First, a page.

The Big One will strike along the San Andreas fault line in California, where the Pacific and North American tectonic plates meet.
The area is a major seismic hot spot, where catastrophic earthquakes strike every few hundred years.
John Vidale, director of the Southern California Earthquake Centre, warned the Big One will one day hit California.
But there is no telling when this will happen, he added.
The earthquake expert told Newsweek: “When we look at the history of the fault, we can see these big earthquakes have happened many times over the last few thousand years, so yeah, it’s an inevitability.
“We just don’t know if it’s going to be now or two hundred years from now.”
The Californian Big One is a hypothetical earthquake on a power scale between magnitude seven and magnitude eight.
The last Big One struck in the heart of San Francisco in 1906, tearing through a 296 mile-long (477 km) stretch of the San Andreas fault line.
The earthquake killed around 3,000 people and razed entire sections of the city to the ground.
Various estimates suggest the force of the earthquake was somewhere between magnitude 7.7 and magnitude 8.3.
Another major earthquake on this scale broke out in Southern California in 1857, peaking around magnitude 7.9.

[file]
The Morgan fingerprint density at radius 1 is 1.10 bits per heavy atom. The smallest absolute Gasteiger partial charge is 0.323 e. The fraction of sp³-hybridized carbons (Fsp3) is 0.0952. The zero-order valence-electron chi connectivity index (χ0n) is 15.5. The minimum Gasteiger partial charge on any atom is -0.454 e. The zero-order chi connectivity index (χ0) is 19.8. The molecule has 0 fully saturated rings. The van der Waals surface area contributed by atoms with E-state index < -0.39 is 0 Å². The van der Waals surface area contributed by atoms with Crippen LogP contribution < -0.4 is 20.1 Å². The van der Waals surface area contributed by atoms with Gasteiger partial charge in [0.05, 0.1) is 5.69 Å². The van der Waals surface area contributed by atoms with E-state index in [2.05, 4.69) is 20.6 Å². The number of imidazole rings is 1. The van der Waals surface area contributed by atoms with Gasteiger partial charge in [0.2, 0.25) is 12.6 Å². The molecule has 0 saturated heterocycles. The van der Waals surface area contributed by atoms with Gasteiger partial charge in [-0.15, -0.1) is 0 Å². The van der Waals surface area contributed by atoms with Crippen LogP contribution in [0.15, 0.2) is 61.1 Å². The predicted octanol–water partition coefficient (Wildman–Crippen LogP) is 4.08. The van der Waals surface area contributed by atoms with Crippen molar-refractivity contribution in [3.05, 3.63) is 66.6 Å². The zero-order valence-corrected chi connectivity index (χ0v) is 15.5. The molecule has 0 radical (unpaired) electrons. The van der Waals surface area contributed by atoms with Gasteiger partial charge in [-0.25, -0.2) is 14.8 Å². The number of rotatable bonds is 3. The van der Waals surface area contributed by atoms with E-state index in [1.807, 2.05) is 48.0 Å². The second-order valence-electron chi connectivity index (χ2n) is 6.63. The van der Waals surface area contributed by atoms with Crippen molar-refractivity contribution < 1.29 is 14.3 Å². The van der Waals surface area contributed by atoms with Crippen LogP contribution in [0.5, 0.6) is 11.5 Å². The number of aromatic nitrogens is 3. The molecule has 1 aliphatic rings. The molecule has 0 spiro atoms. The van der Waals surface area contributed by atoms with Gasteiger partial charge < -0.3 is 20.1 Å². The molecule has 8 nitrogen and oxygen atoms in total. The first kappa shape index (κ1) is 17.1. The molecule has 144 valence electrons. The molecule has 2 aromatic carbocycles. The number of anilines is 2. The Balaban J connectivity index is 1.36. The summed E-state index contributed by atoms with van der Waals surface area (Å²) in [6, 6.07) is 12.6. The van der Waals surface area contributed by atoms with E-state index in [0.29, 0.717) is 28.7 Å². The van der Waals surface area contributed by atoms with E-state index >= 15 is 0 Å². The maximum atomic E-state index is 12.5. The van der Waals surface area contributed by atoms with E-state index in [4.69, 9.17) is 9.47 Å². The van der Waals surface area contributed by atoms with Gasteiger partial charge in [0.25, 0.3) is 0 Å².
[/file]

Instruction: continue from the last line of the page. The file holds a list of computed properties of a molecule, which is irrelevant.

Mr Vidale has now warned another Big One could have a grave impact on the burgeoning Californian economy.
He said: “The impact of the northern Big One would be tremendous – I mean the San Andreas runs right through San Francisco. It’s quite closer to San Francisco than it is to Los Angeles.
“Downtown San Francisco is vulnerable – some of the oldest buildings survived the shacking back in 1906, but that doesn’t mean they’d be safe in the next earthquake by any means.
“Many of the buildings are built close to the fault and on kind of soft ground that might liquify.
“A southern Big One would likely strike a little further away from the heart of Los Angeles, so the impact might be smaller.”
The earthquake expert warned the Big One could create deadly landslides, chemical spills and raging fires.
But the United States Geological Survey (USGS) claims there is no “scientifically plausible” to predict when a future earthquake will strike.
California sits on the so-called Pacific Ring of Fire – a hotbed of seismic and volcanic hotspots running around the basin of the Pacific Ocean.
The Ring of Fire covers a 25,000 mile-long (40,000 km) arc from the southern tip of South America all the way up through the US west coast, Japan, Southeast Asia and New Zealand.
About 75 percent of all of the world’s active volcanoes are found in this belt of tectonic activity.
Ninety percent of the world’s earthquakes occur in the Ring of Fire and 81 percent of the world’s strongest quakes happen there.
In the last 11,700 years, all but three of the largest ever volcanic eruptions blew up in the Ring of Fire.